From the beach to the barbecue, the ballpark to the bay, summer is San Diego’s time to shine. But even though summertime feels carefree, spending time outdoors carries risks ranging from sunburns to snake bites.
“No matter how you plan to play this summer, play it safe,” says John Dawkins, MD, family medicine and sports medicine physician at Scripps Clinic Del Mar. “It only takes a moment for something to happen.”
Before you strap on your hiking shoes or scuba gear, read our six tips for avoiding summertime accidents and injuries.
San Diego has one of the nation’s best climates — and one of its highest rates of skin cancer. But a few simple precautions can go a long way toward lowering your risk. Wear a broad-spectrum sunscreen with an SPF of 15 or higher, applying generously 30 minutes before you go outside. Reapply at least every two hours, or as soon as you’re done swimming or exercising. And pair your sunscreen with a wide-brimmed hat and sunglasses, especially if you’re outdoors between 10 am and 4 pm, when the sun’s rays are strongest.
Nothing says summer like a backyard barbecue — and nothing will spoil summer faster than a grilling accident. To avoid the risk of burns, don’t add fuel after the fire is lit. Make sure you’re grilling in a well-ventilated area and keep kids away from gas, charcoal or flames.
Planning a beach bonfire? Every summer, dozens of San Diegans suffer severe burns caused by smoldering coals or wood chips buried in the sand. Use only designated fire rings or cookout areas, and be sure to fully extinguish the fire and properly dispose of coals or wood. Contrary to what you may have heard, covering hot coals or wood with sand doesn’t cool them off. In fact, sand insulates the heat, keeping them hot for a day or more. Douse used coals or wood with water instead and place them in approved disposal bins.
Something else to keep in mind? Barbecuing and beer don’t mix, especially if you’re the grill master. “Treat your grill like your car in terms of alcohol,” says Dr. Dawkins.
Swimming pools are a summer staple, but they can be dangerous, especially for young children. Drowning accidents are the leading cause of injury or death among children under five, and more than 80 percent happen in backyard swimming pools or spas.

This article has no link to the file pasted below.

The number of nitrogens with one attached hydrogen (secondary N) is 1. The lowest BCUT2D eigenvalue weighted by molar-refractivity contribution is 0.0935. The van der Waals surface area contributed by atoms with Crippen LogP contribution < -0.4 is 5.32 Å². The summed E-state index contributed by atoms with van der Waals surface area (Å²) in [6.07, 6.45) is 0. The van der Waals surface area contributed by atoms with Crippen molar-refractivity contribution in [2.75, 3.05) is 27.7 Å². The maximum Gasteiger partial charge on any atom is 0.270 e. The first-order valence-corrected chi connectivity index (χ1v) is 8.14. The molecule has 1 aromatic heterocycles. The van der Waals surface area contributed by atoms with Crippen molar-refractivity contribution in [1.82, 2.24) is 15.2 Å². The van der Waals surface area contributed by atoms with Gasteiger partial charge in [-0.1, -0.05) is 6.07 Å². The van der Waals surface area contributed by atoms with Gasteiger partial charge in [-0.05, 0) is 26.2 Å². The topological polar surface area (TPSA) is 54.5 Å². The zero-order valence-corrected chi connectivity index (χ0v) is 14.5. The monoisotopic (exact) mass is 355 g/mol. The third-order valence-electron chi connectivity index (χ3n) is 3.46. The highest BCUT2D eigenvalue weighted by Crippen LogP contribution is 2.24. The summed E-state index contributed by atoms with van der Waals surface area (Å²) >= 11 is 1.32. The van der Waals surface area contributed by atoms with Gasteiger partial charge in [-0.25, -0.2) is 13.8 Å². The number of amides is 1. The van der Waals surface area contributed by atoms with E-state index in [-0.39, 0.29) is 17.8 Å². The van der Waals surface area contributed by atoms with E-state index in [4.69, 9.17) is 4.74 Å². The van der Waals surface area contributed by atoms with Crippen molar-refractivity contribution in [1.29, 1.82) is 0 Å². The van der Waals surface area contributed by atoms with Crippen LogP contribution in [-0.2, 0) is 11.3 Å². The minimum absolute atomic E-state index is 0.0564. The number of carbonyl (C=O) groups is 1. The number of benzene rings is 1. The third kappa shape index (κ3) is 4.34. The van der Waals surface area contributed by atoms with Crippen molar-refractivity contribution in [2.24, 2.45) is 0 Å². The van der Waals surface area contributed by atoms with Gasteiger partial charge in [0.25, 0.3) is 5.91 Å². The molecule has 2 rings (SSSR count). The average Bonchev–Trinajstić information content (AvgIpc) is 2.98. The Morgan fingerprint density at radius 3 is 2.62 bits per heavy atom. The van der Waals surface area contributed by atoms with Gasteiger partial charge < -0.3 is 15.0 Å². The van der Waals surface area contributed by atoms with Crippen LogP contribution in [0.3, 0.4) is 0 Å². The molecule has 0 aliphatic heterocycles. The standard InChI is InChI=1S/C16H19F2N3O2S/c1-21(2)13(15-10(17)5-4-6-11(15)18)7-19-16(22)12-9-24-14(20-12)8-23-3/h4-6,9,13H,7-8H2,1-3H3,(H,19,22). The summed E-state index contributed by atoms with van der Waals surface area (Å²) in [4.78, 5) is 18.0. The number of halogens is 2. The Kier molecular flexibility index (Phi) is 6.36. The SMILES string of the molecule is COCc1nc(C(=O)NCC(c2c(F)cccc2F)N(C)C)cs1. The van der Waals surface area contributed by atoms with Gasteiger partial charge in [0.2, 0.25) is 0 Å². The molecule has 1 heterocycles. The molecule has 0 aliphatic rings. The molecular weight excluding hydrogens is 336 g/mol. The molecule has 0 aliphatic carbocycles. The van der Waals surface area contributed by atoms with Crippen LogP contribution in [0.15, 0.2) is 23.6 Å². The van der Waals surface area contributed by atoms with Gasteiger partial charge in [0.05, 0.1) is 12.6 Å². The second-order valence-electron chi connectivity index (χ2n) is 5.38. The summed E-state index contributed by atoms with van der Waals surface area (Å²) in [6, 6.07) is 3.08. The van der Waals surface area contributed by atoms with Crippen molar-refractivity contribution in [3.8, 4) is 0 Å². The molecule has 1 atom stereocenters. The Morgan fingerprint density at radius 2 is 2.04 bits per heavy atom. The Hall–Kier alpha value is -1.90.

If you have a pool, proper fencing is a must. Choose a fence at least four feet high, with gates that self-close and latch. Never let children in or near the pool unsupervised, and make sure there is at least one adult around who knows CPR.
“Most of us will go through life without ever needing to use CPR, but it’s important to learn because once you need it, you need it,” says Dr. Dawkins. “CPR can save a life.”
For many San Diegans, ocean activities are a way of life. But even if you’ve grown up surfing or sailing, never underestimate the ocean’s currents. Stick to beaches that are patrolled by lifeguards and heed their warnings about dangerous riptides or areas to avoid. Always let someone know when you’re going into the water and never let children play alone in the waves.
If you’re in the water and need help, wave your arms above your head to attract the lifeguard’s attention. If you get swept up in a rip current, don’t swim against it. Instead, swim parallel to shore until help arrives or you swim out of the current.
Summer hiking and biking lets you enjoy nature — and exposes you to insects and other venomous creatures.
For most of us, insect stings are mostly a nuisance. However, about 10 percent of the population is extremely sensitive to venom, and a sting can be a life-threatening emergency. Minor redness and itching around the site are normal, but swelling around the eyes, lips, tongue or throat, as well as coughing, difficulty breathing, hives and nausea can be signs of a severe allergic action. Allergy symptoms usually appear within minutes of a sting; if they do, call for help immediately.
Stings can happen in the water, too. Avoid stepping on stingrays by shuffling your feet as you head into the water, and stay away from jellyfish. If you do get stung, bathe the area in seawater and remove any fragments of the stinger. Soaking the affected area in hot water can also relieve pain.
Flip-flops are San Diego’s go-to summer shoe, but you might want to rethink using them as 24/7 footwear.
“It’s not necessarily bad to walk around in flip-flops all day — if your feet are used to it,” says Dr. Dawkins. “If you transition exclusively to flip-flops without giving your feet a chance to get used to them, you risk foot pain and problems like plantar fasciitis.”